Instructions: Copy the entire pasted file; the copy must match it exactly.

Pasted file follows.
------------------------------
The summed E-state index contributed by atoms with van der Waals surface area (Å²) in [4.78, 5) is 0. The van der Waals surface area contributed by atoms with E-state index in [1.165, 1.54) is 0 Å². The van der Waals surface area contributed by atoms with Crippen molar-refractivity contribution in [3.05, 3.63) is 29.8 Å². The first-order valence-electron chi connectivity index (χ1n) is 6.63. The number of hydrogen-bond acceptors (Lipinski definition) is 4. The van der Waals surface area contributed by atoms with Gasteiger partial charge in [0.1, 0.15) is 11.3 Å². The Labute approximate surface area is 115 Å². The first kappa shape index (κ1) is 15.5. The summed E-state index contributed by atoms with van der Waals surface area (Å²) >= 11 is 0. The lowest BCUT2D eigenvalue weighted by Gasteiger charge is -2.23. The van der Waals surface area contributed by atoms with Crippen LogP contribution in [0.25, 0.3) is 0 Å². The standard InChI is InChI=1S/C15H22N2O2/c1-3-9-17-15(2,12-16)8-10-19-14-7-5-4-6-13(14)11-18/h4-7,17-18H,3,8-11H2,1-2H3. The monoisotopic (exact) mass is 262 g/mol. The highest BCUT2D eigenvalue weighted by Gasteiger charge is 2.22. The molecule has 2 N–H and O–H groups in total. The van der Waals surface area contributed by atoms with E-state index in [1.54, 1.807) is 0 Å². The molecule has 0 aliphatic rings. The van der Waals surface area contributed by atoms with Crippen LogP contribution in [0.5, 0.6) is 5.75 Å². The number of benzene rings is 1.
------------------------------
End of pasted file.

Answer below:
The summed E-state index contributed by atoms with van der Waals surface area (Å²) in [4.78, 5) is 0. The van der Waals surface area contributed by atoms with E-state index in [1.165, 1.54) is 0 Å². The van der Waals surface area contributed by atoms with Crippen molar-refractivity contribution in [3.05, 3.63) is 29.8 Å². The first-order valence-electron chi connectivity index (χ1n) is 6.63. The number of hydrogen-bond acceptors (Lipinski definition) is 4. The van der Waals surface area contributed by atoms with Gasteiger partial charge in [0.1, 0.15) is 11.3 Å². The Labute approximate surface area is 115 Å². The first kappa shape index (κ1) is 15.5. The summed E-state index contributed by atoms with van der Waals surface area (Å²) >= 11 is 0. The lowest BCUT2D eigenvalue weighted by Gasteiger charge is -2.23. The van der Waals surface area contributed by atoms with Crippen LogP contribution in [0.25, 0.3) is 0 Å². The standard InChI is InChI=1S/C15H22N2O2/c1-3-9-17-15(2,12-16)8-10-19-14-7-5-4-6-13(14)11-18/h4-7,17-18H,3,8-11H2,1-2H3. The monoisotopic (exact) mass is 262 g/mol. The highest BCUT2D eigenvalue weighted by Gasteiger charge is 2.22. The molecule has 2 N–H and O–H groups in total. The van der Waals surface area contributed by atoms with E-state index in [1.54, 1.807) is 0 Å². The molecule has 0 aliphatic rings. The van der Waals surface area contributed by atoms with Crippen LogP contribution in [0.5, 0.6) is 5.75 Å². The number of benzene rings is 1.